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Ann Surg. 2010 Mar;251(3):528-34. doi: 10.1097/SLA.0b013e3181c1b0d1.

Descending necrotizing mediastinitis: contemporary trends in etiology, diagnosis, management, and outcome.

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1
Department of Otorhinolaryngology-Head and Neck Surgery, University of Freiburg, Freiburg, Germany. gerd.ridder@uniklinik-freiburg.de

Abstract

OBJECTIVE:

To evaluate contemporary trends in etiology, diagnosis, management, and outcome of descending necrotizing mediastinitis (DNM) and to draw the clinician's attention on this probably underappreciated disease.

SUMMARY OF BACKGROUND DATA:

An uncommon but one of the most serious forms of mediastinitis is DNM which is caused by downward spread of deep neck infections and arises as a major complication of "banal" odontogenic, pharyngeal, or cervicofacial foci. As most studies are based on small patient populations, current data on risk factors, etiology, and outcome vary significantly. Also, the optimal form of treatment remains controversial.

METHODS:

This retrospective study, which is the largest single-center study since 1960, is based on the management of 45 patients with DNM treated over a period of 12 years. Additionally, a meta-analysis of 26 studies on DNM published between 1999 and 2008 was performed and compared with own data and 2 previous meta-analyses covering the interval from 1960 to 1998.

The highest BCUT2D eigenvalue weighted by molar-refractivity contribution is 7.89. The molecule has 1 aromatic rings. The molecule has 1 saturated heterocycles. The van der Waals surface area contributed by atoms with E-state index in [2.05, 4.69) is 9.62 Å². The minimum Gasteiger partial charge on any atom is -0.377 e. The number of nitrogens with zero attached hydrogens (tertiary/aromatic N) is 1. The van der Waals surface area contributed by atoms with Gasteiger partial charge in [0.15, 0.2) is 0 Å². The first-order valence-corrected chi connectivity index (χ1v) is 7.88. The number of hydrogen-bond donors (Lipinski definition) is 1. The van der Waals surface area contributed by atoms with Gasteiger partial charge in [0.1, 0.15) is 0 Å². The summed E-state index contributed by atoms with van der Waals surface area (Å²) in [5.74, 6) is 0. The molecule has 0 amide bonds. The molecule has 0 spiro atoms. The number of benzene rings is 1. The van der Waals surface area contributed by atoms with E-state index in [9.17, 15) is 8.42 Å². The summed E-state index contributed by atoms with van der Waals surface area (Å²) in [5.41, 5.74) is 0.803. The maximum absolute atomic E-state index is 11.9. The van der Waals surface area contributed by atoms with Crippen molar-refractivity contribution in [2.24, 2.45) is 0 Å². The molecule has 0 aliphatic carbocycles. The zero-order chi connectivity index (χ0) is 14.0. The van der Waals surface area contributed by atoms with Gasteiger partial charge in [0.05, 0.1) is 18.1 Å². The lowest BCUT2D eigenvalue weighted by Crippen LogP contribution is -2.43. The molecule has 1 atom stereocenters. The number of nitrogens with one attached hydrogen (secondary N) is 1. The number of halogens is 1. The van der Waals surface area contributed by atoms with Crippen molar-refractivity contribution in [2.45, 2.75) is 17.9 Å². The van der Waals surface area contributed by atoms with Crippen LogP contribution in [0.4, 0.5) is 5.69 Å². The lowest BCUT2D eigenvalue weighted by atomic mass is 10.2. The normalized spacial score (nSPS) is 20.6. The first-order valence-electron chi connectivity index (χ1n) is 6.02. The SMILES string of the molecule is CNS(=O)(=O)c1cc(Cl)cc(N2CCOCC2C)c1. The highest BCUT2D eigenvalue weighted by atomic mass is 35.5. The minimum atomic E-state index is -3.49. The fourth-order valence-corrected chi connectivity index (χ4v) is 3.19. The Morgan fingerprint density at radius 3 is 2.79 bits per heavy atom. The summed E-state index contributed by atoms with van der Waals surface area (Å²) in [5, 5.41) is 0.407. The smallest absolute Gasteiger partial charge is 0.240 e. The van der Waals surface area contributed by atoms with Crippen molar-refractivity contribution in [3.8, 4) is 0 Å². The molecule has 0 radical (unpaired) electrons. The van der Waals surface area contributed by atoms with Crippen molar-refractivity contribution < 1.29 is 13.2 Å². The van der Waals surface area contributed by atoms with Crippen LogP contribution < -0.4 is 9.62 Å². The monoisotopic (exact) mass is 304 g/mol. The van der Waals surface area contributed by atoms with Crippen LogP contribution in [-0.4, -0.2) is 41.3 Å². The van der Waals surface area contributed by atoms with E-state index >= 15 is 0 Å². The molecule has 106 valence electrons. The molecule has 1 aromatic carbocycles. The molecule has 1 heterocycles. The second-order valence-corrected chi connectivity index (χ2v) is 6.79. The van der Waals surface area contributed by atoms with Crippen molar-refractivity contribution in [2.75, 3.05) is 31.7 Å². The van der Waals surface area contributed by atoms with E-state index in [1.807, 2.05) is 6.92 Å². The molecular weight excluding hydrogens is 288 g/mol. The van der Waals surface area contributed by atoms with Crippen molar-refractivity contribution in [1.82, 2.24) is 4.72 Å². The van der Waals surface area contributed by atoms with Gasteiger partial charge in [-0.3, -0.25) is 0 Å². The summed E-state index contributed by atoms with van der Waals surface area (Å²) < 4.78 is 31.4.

RESULTS AND CONCLUSIONS:

Today DNM most commonly arises from pharyngeal foci and mixed polymicrobial aerobic and anaerobic infections. Reduced tissue oxygenation and impaired immune function promotes its development. Most cases of DNM are limited to the upper mediastinum and can be adequately drained by a transcervical approach. Formal thoracotomy should be reserved for cases extending below the plane of the tracheal bifurcation. Although DNM remains an aggressive infection with high morbidity, a favorable outcome can now be obtained in 85% of patients, even with this selective approach. Early diagnosis and surgical intervention are crucial.

PMID:
19858699
DOI:
10.1097/SLA.0b013e3181c1b0d1
[Indexed for MEDLINE]
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